Year-long treatment with the biologic resulted in significant improvements in patient perception of well-being and treatment effect.
A new investigation into the monoclonal antibody dupilumab suggested that patients with moderate-to-severe atopic dermatitis reported significant improvements in their perception of well-being and treatment effect over 1 year of treatment.
The findings were presented at the 2021 American College of Allergy, Asthma, and Immunology (ACAAI) Scientific Meeting in New Orleans during the session “Patient Perception of Treatment with Long-Term Dupilumab Monotherapy in Adults with Moderate-to-Severe Atopic Dermatitis”
Investigators led by Eric L. Simpson, MD, Oregon Health and Science University, Portland, Oregon, noted that patients with moderate-to-severe atopic dermatitis typically suffer from a high burden of disease.
As such, a patient’s self-assessment of response to dupilumab treatment was considered an important factor into the long-term management of the chronic condition.
Simpson and colleagues investigated patient perception of well-being and of treatment effect of maintenance treatment with dupilumab monotherapy every 2 weeks for a total of 36 weeks during the SOLO-CONTINUE study after an optimal response at week 16 in the SOLO 1 and 2 parent studies.
The SOLO-CONTINUE study was a double-blind, randomized, placebo-controlled study that focused on the efficacy and safety of dupilumab monotherapy.
A total of 83 adult patients with moderate-to-severe atopic dermatitis who had previously participated in either parent study and achieved optimal responses (EASI-75 orIGA 0/1) were enrolled in phase 3 of the SOLO-CONTINUE study.
In this study, patients who optimally responded to the parent trial at Week 16 were re-randomized to 300mg dupilumab monotherapy every 1,2,4, and 8 weeks (qw/q2w/q4w/q8w) or placebo for an additional 36 weeks.
Patients were asked to assess both their perception of well-being and perception of treatment effect.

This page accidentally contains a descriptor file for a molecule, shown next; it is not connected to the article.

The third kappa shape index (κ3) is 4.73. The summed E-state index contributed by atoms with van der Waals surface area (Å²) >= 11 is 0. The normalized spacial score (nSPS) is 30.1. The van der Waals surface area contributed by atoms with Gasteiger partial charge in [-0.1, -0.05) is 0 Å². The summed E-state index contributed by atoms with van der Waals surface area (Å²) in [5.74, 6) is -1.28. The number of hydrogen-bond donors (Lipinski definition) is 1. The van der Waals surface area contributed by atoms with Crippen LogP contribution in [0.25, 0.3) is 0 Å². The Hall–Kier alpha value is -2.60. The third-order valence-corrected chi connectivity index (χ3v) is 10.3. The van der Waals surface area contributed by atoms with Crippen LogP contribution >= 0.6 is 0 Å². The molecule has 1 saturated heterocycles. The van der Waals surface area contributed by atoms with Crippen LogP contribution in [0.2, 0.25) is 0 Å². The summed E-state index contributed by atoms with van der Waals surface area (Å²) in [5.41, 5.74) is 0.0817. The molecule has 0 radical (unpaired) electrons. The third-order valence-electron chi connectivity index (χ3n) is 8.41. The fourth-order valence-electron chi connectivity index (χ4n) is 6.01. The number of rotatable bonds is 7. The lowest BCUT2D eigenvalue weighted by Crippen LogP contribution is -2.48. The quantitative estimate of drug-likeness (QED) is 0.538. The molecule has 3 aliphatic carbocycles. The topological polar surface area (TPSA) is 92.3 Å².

Specific questions asked included “How would you rate the way your eczema responded to the study medication”, and “Considering all the ways in which your eczema affects you, indicate how well you are doing”, the former of which was asked via the Patient Global Assessment of Treatment Effect (PGATE), and latter of which was posed via the Patient Global Assessment of Disease Status (PGADS).
Possible responses to both PGATE and PGADS assessments included poor, fair, good, very good, and excellent.
The percentage of patients with responses of good/very good/excellent in both assessments were later analyzed using a chi-squared test.
Simpson and colleagues reported that at Week 16, 80/83 patients were treated with 300mgdupilumab q2w/placebo.
After 52 weeks on dupilumab q2w monotherapy, significantly more patients responded with “good”, “very good” or “excellent” in their assessment of well-being (86%) and treatment effect (93%) compared with patients re-randomized to placebo at Week 16 for 36 weeks (48% and 49%; P<0.0001).
Dupilumab was generally well-tolerated among patients, with an acceptable safety profile.
Overall, maintenance of dupilumab treatment resulted in significantly improved patient perception of well-being and of treatment effect over 1 year of treatment compared to patients randomized from dupilumab to placebo.
“In patients who switched to placebo after 16 weeks of dupilumab treatment, these effects progressively declined, suggesting that continued treatment with dupilumab has an impact on maintenance of benefit treatment,” the team wrote.